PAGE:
He says the responsibility for the problem is shared by the whole of society. “The City Council, the mosques, parents, everyone made mistakes,” he says. “There was nowhere for young people to take their problems, their questions on religion or school.”
Van Ael talks to a young audience at a school in Antwerp and introduces himself by asking the young pupils to guess whether he is originally from Morocco or Turkey, in a nod to their predominant countries of origin. The answer, they soon find out, is somewhere else entirely. The man was born into a family neither Muslim nor Arab and was drawn to the faith 18 years ago while “looking for the meaning of life,” he says.
He is no stranger to controversy either, having taken a strong line against the actions of the Islamic State in Iraq and the Levant. In May, after threats from the group, he announced in a statement that he would take himself out of the public eye. But, with a Facebook page full of fans and an outpouring of support, he re-emerged, defiant against any threats.
Last month, a fellow imam from Antwerp reportedly left to fight in Syria — which Van Ael roundly condemned. He concedes that efforts to persuade the new generation may be tougher than ever.
“You can’t talk to anyone about [Islamic identity issues], because they’re not interested,” says a 17-year-old recent Belgian convert to Islam in an hourlong session with Van Ael and Soufian, a counselor at Al-Miezaan psychosocial center.
“It’s like leading a double life,” the young man says, explaining his search for a balanced identity in a society that is at best apathetic, if not simply bigoted. “Are you a Muslim, or are you not a Muslim? ... You’re living in a system of two worlds.”
The teenager articulates feeling revolted by the excesses of Western pop culture and being rejected by Belgian society, saying, “They look at you as if you were an idiot.” He suggests that he has no long-term connection to Belgium and would consider moving to Saudi Arabia if he didn’t anticipate missing his mother.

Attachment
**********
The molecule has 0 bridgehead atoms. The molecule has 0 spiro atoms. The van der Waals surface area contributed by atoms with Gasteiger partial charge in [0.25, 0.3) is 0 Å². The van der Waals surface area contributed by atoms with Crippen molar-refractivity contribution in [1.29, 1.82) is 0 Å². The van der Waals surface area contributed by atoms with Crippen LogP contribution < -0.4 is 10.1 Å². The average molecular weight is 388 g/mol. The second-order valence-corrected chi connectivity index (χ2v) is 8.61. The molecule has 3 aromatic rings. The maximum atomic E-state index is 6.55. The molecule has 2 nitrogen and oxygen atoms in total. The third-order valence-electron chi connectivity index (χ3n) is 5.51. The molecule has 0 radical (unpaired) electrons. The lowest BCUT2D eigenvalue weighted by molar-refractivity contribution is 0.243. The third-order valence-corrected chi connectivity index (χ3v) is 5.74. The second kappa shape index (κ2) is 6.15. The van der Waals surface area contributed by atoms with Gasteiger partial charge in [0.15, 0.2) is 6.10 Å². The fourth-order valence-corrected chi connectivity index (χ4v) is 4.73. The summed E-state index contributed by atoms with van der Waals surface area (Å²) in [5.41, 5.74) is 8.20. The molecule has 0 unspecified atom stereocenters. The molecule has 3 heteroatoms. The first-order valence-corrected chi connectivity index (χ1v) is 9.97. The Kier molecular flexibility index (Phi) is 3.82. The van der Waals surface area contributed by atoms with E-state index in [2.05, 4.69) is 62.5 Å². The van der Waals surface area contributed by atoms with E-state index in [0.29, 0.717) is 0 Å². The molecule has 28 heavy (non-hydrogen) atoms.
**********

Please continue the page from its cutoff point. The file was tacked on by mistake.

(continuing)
‘It’s like leading a double life … Are you a Muslim, or are you not a Muslim? … You’re living in a system of two worlds.’
“You should try sometimes to put yourself in other people’s position, even if you disagree with them,” Van Ael tells the young man, advocating a balanced approach to being Muslim and living in Belgium. “If you don’t and you focus only on your own point of view, you will end up not understanding people’s reactions.”
Van Ael says after the session, “People do listen, but they need to be handled right. We’ve reached a point where we need to give clear, unambiguous answers and not beat around the bush. Simply say how it is and [not] how it should be.”
One of Van Ael’s loyal followers is Imad Ben, a Palestinian-Belgian who has also distanced himself from hard-line religious interpretations espoused by Salafist literature. “I’m not saying it’s bad, but it gives you only one [school of thought],” he says.
“Before you know it, you’re a sheep,” he continues. “You see what’s different as a threat, and it fills you with aversion. You really reject it, aggressively sometimes.”
“That is wrong,” Ben says. “There’s no tolerance, no sympathy for other visions.”